# The effect of increased competition on the quality of credit ratings

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1 FACULTEIT ECONOMIE EN BEDRIJFSWETENSCHAPPEN FACULTEIT RECHTSGELEERDHEID The effect of increased competition on the quality of credit ratings De toegevoegde waarde van credit rating agencies bij de berekening van minimum kapitaalvereisten Anne Goor S Masterproef aangeboden tot het behalen van de graad MASTER IN DE ECONOMIE, HET RECHT EN DE BEDRIJFSKUNDE Optie financieel recht en economie Promotor: Prof. Dr. Paolo Casini Co-promotor: Prof.Dr. Veerle Colaert Academiejaar

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3 Summary This master thesis is a critical analysis of the functioning of credit rating agencies and the quality of their credit ratings. We start with a short introduction about the background and the evolution in the regulation of those agencies. Further the paper gives more insights in the advantages and disadvantages which are related to credit raters. The emergence of an oligopolistic rating market and the reasons for this existence are discussed afterwards and highlight the importance of our research question, which is whether the quality of credit ratings would increase in a situation with more competition. According to the reputational capital view, credit raters publish truthful ratings in order to receive a good reputation and hence to attract more clients. We argue that this view fails to explain market behavior in situations of increased competition because in that case the value of a good reputation declines. By means of an economical model we do research after the effect of the entrance of a third rating agency, named Fitch. We end our thesis with an introduction to some alternative models which could serve as a solution to the conflicts of interest related to credit rating agencies.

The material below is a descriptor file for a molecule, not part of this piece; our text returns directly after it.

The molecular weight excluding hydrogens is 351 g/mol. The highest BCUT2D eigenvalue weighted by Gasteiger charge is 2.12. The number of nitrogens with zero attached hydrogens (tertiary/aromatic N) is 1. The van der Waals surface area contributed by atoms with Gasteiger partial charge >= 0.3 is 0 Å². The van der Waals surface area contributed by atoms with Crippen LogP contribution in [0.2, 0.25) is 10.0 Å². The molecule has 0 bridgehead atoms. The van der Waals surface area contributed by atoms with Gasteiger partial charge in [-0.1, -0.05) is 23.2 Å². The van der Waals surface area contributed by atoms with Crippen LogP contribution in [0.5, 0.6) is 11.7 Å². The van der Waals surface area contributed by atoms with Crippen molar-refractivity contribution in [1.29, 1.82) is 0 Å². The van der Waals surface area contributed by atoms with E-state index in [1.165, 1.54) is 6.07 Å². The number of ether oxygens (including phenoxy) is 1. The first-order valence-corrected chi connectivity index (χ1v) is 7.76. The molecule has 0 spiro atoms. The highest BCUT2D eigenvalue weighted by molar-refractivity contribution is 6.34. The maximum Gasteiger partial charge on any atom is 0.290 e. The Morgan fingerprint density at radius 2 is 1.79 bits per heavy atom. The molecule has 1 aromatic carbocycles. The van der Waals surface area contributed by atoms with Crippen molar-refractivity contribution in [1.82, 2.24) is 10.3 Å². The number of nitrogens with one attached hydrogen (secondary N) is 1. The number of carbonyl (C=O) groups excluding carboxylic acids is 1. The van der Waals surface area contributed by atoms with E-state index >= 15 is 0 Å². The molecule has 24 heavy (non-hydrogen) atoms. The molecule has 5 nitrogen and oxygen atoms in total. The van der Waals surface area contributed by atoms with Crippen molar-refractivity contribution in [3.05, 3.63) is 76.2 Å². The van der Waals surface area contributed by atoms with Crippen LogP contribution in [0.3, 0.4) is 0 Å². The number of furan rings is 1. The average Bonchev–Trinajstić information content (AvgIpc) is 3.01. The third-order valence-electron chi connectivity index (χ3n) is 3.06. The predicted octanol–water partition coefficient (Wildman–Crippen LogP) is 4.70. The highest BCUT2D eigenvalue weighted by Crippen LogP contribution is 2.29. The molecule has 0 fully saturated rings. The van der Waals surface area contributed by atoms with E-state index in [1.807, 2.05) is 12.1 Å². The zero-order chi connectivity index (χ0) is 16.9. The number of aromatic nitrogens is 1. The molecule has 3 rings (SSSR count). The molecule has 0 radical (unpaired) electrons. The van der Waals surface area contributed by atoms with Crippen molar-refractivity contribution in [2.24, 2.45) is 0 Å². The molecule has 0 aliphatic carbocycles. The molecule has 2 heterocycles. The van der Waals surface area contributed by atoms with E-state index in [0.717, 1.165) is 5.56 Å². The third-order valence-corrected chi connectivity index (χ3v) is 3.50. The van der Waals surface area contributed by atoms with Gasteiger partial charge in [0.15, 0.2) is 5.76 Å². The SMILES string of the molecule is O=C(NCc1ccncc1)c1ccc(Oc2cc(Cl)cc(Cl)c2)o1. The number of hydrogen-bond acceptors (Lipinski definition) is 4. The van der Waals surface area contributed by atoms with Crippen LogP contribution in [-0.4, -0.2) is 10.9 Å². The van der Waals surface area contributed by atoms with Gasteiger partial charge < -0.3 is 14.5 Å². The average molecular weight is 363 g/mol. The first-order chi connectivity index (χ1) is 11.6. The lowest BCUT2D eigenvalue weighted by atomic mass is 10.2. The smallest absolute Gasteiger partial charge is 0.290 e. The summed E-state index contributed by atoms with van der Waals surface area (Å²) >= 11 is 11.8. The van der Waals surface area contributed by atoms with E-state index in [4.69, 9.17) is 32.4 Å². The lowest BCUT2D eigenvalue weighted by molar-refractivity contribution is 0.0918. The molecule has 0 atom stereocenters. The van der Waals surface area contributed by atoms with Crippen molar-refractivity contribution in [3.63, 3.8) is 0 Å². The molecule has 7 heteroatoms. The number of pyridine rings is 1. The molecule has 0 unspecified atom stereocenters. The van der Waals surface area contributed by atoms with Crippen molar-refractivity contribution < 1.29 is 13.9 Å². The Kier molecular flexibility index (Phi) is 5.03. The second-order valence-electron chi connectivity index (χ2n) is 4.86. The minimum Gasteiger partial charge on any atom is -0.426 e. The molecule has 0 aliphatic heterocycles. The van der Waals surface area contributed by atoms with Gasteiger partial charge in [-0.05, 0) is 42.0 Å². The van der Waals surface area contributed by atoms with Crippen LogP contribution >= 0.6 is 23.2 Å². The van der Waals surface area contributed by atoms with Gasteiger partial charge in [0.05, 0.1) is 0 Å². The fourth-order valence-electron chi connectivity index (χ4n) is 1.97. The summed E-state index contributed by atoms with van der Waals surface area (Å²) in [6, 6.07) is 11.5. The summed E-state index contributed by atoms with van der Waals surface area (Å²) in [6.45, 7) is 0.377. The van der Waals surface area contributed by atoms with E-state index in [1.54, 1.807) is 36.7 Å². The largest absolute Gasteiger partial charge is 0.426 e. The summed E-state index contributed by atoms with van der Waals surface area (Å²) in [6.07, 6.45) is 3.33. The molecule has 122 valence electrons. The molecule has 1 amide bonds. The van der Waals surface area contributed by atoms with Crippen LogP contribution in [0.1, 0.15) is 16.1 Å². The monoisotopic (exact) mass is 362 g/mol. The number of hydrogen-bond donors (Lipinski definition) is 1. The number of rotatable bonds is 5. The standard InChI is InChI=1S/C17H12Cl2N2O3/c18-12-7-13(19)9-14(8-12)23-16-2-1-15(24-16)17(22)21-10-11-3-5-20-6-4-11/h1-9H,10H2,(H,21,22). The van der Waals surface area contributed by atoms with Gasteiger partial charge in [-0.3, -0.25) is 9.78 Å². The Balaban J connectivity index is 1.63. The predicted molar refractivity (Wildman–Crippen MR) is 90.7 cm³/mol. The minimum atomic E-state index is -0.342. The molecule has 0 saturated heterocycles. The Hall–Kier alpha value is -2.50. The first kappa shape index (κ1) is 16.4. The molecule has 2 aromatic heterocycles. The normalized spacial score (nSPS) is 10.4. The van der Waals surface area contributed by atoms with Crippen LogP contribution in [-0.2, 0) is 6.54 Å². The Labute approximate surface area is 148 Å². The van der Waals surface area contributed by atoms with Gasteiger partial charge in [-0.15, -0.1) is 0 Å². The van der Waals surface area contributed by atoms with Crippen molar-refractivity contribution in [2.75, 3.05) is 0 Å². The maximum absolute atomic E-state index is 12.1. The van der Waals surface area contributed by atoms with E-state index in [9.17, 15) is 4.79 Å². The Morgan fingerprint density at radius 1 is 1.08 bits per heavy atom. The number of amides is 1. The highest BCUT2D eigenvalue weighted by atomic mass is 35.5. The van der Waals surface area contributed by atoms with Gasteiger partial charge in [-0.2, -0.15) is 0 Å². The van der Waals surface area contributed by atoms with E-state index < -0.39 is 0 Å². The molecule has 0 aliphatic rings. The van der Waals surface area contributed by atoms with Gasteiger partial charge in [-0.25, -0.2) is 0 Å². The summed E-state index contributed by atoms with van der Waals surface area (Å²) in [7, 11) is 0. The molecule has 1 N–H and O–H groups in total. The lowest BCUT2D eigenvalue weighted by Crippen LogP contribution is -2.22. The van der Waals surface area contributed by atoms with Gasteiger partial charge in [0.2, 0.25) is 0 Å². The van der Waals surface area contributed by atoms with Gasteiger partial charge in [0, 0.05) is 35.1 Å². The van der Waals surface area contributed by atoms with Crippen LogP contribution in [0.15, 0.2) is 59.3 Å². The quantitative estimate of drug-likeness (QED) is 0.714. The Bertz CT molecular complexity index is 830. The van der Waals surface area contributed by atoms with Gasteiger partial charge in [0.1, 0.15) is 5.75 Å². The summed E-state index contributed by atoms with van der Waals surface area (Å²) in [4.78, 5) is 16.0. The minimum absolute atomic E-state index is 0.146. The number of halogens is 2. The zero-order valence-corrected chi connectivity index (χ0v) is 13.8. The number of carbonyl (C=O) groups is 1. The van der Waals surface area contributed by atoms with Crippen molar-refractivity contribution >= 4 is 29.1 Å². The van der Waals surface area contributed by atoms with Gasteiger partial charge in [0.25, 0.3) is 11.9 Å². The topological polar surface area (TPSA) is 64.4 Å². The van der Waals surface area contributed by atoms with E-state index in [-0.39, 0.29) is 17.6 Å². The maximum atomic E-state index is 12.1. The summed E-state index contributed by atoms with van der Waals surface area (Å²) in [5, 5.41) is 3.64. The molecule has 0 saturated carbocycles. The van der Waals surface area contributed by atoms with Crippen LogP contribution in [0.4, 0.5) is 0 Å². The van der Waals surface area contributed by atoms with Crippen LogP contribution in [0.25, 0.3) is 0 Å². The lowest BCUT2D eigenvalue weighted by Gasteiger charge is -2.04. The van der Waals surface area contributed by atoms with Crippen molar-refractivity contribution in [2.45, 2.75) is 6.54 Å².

4 Acknowledgements This way we would like to thank a few people who helped us with the accomplishment of our master thesis. First of all we would like to thank our promotors professor Paolo Casini and professor Veerle Colaert who stimulated us in the subject and helped us find the right direction for our research question. By encouraging us to work out a plan and to do some beginning research in the second semester of the previous year, the workload in the second year became less heavy and more achievable. We would also like to thank Werner Thiels and Lies Gevaert working at Record bank and Belfius respectively for the time they spend introducing the subject to us. Professor De Croux deserves our extra attention for guiding us through Eviews and helping us setting up a regression model using panel data. A lot of credit goes out to Gianni Pauwels, who spend an incredible amount of time helping us retrieve the data. This enabled us to do the regression tests with credit ratings, which are hard to retrieve. Last but not least, we would like to thank everybody in our close environment. Our parents and sister, who motivated us in the difficult moments. And of course our friends who were there with some pep talk after a disappointing day ACKNOWLEDGEMENTS III

5 Contents Acknowledgements... iii Contents... iv List of abbreviations... iv Introduction Literature review History of credit rating agencies concept Evolution of the regulation on CRA's The functioning of credit rating agencies Information asymmetry problem Coordination function Advantages & Disadvantages of the use of CRA's Oligopolistic market Entrance barrier Entrance to ratings markets EMPERICAL STUDY Model setup Data Results Test 1: Regression with firm credit ratings Test 2: Correlation between ratings and bond yields Test 3: Predicting default Interpretation of the results Alternative interpretation ALTERNATIVE MODELS Investor pays model Government pays model Alternatives Conclusion Bibliography Attachments CONTENTS IV

6 List of abbreviations SEC NRSRO CRA IOSCO CRD BIS S&P CESR ESMA BW NAICS MSCI FISD = Securities and Exchange Commission = Nationally Recognized Statistical Ratings Organizations = Credit Rating Agency = International Organization of Securities Commissions = Capital Requirements Directive = Bank for International Settlements = Standard & Poor s = Committee of European Securities Regulators = Europese Autoriteit voor Effecten en Markten = Burgerlijk Wetboek = North American Industry Classification System = Morgan Stanley Capital International = Fixed Income Securities Database LIST OF ABBREVIATIONS IV